Tid: Onsdag 27 maj 2015, kl. 15:00–17:00
Plats: C307, Södra huset, Frescati

Postseminarium följer direkt efter seminariet i institutionens pentry.

For those interested in understanding the motion of speech articulators, this is an exciting era. Real-time MRI (rtMRI) allows us to observe relatively transitory configurations of the vocal tract multiple times, among multiple speakers, and from multiple angles. Each pixel in a resulting rtMR image provides us with a large number of dimensions to use in describing the postures and movements of speech. With data of such high dimensionality, some form of data reduction is necessary in order to answer even relatively simple questions of phonetic or phonological interest. Instead of referring to average, time-varying pixel intensity in a region of interest (ROI) or by detecting boundaries and structures in the vocal tract, our group has found success with techniques that leverage the intensity of all pixels in an ROI. N pixels in a ROI, e.g., placed at the velopharyngeal port in an oblique section, are fed into a principal component (PC) analysis with i observations of a variety of speech sounds. The number of PCs is optimized and the resulting data are fed into a linear discriminant analysis using k-means. The resulting model can be validated against supplementary observations and used in cluster analysis. In this presentation, I will discuss results from studies of coronal consonants in Beijing Mandarin and oral/nasal vowels in Northern Metropolitan French. Using large numbers of PCs presents us with unique problems, particularly in the interpretation of multiple abstract results, which may vary across speakers. While these and related techniques engender a number of technical and rhetorical challenges, their application to large rtMRI corpora appears to have considerable potential for the study of articulatory phonetics and phonology.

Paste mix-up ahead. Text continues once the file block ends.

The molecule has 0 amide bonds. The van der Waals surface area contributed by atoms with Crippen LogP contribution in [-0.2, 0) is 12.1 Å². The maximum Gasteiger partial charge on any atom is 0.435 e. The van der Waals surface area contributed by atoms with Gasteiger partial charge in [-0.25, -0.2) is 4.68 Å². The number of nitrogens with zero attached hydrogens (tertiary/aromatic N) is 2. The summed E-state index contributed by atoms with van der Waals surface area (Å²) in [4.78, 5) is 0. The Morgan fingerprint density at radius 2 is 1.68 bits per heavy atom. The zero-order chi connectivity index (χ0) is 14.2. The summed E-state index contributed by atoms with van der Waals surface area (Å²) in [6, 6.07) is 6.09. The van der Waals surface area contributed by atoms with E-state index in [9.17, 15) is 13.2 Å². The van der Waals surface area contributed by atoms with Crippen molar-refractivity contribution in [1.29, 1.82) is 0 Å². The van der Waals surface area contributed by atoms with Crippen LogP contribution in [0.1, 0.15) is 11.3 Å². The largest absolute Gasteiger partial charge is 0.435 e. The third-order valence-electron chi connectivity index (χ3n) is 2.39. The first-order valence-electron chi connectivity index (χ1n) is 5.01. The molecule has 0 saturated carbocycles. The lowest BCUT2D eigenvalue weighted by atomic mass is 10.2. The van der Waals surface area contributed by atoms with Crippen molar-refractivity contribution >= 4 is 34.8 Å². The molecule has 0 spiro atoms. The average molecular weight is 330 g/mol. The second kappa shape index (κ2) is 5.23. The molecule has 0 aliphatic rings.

Ryan K. Shosted at University of Illinois at Urbana-Champaign

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